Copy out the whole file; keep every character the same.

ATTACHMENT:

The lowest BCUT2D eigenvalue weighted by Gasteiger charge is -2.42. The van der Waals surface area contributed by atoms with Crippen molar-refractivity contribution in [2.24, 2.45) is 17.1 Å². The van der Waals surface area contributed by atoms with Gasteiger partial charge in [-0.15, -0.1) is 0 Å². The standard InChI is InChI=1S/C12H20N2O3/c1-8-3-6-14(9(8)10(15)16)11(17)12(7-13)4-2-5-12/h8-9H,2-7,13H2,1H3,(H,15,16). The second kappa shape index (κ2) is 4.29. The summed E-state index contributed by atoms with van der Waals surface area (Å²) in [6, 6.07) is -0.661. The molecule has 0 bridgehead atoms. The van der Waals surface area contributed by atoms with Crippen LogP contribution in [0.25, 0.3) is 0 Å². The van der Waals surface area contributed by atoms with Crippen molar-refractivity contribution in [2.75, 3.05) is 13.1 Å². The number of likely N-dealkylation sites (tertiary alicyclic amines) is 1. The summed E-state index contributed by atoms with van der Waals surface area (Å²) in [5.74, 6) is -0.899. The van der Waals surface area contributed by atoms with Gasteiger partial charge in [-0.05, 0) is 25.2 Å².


The lowest BCUT2D eigenvalue weighted by Gasteiger charge is -2.42. The van der Waals surface area contributed by atoms with Crippen molar-refractivity contribution in [2.24, 2.45) is 17.1 Å². The van der Waals surface area contributed by atoms with Gasteiger partial charge in [-0.15, -0.1) is 0 Å². The standard InChI is InChI=1S/C12H20N2O3/c1-8-3-6-14(9(8)10(15)16)11(17)12(7-13)4-2-5-12/h8-9H,2-7,13H2,1H3,(H,15,16). The second kappa shape index (κ2) is 4.29. The summed E-state index contributed by atoms with van der Waals surface area (Å²) in [6, 6.07) is -0.661. The molecule has 0 bridgehead atoms. The van der Waals surface area contributed by atoms with Crippen LogP contribution in [0.25, 0.3) is 0 Å². The van der Waals surface area contributed by atoms with Crippen molar-refractivity contribution in [2.75, 3.05) is 13.1 Å². The number of likely N-dealkylation sites (tertiary alicyclic amines) is 1. The summed E-state index contributed by atoms with van der Waals surface area (Å²) in [5.74, 6) is -0.899. The van der Waals surface area contributed by atoms with Gasteiger partial charge in [-0.05, 0) is 25.2 Å².